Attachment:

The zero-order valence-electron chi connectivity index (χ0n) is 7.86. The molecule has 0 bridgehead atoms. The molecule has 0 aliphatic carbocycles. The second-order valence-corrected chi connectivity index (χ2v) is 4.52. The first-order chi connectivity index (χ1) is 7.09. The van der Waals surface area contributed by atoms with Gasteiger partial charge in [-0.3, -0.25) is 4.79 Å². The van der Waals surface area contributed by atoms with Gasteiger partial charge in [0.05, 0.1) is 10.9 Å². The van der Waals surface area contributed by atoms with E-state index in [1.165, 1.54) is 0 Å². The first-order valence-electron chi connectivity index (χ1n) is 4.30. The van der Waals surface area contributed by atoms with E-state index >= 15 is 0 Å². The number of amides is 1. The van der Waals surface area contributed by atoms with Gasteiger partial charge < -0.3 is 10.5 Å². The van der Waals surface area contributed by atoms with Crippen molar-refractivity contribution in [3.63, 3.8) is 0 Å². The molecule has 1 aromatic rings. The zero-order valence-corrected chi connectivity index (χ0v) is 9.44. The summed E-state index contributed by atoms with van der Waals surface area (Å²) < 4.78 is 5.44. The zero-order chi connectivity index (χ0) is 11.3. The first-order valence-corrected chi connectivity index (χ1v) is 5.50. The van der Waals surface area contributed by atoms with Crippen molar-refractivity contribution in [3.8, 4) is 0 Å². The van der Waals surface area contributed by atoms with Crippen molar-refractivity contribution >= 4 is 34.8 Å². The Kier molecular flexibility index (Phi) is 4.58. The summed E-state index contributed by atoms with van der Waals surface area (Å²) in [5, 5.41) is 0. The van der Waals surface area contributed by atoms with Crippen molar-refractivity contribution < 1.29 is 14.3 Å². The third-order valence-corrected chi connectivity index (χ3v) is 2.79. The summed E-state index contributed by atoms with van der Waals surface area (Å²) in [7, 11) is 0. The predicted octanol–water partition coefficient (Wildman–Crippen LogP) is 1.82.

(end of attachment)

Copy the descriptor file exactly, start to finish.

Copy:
The zero-order valence-electron chi connectivity index (χ0n) is 7.86. The molecule has 0 bridgehead atoms. The molecule has 0 aliphatic carbocycles. The second-order valence-corrected chi connectivity index (χ2v) is 4.52. The first-order chi connectivity index (χ1) is 7.09. The van der Waals surface area contributed by atoms with Gasteiger partial charge in [-0.3, -0.25) is 4.79 Å². The van der Waals surface area contributed by atoms with Gasteiger partial charge in [0.05, 0.1) is 10.9 Å². The van der Waals surface area contributed by atoms with E-state index in [1.165, 1.54) is 0 Å². The first-order valence-electron chi connectivity index (χ1n) is 4.30. The van der Waals surface area contributed by atoms with E-state index >= 15 is 0 Å². The number of amides is 1. The van der Waals surface area contributed by atoms with Gasteiger partial charge < -0.3 is 10.5 Å². The van der Waals surface area contributed by atoms with Crippen molar-refractivity contribution in [3.63, 3.8) is 0 Å². The molecule has 1 aromatic rings. The zero-order valence-corrected chi connectivity index (χ0v) is 9.44. The summed E-state index contributed by atoms with van der Waals surface area (Å²) < 4.78 is 5.44. The zero-order chi connectivity index (χ0) is 11.3. The first-order valence-corrected chi connectivity index (χ1v) is 5.50. The van der Waals surface area contributed by atoms with Crippen molar-refractivity contribution in [3.8, 4) is 0 Å². The van der Waals surface area contributed by atoms with Crippen molar-refractivity contribution >= 4 is 34.8 Å². The Kier molecular flexibility index (Phi) is 4.58. The summed E-state index contributed by atoms with van der Waals surface area (Å²) in [5, 5.41) is 0. The van der Waals surface area contributed by atoms with Crippen molar-refractivity contribution < 1.29 is 14.3 Å². The third-order valence-corrected chi connectivity index (χ3v) is 2.79. The summed E-state index contributed by atoms with van der Waals surface area (Å²) in [7, 11) is 0. The predicted octanol–water partition coefficient (Wildman–Crippen LogP) is 1.82.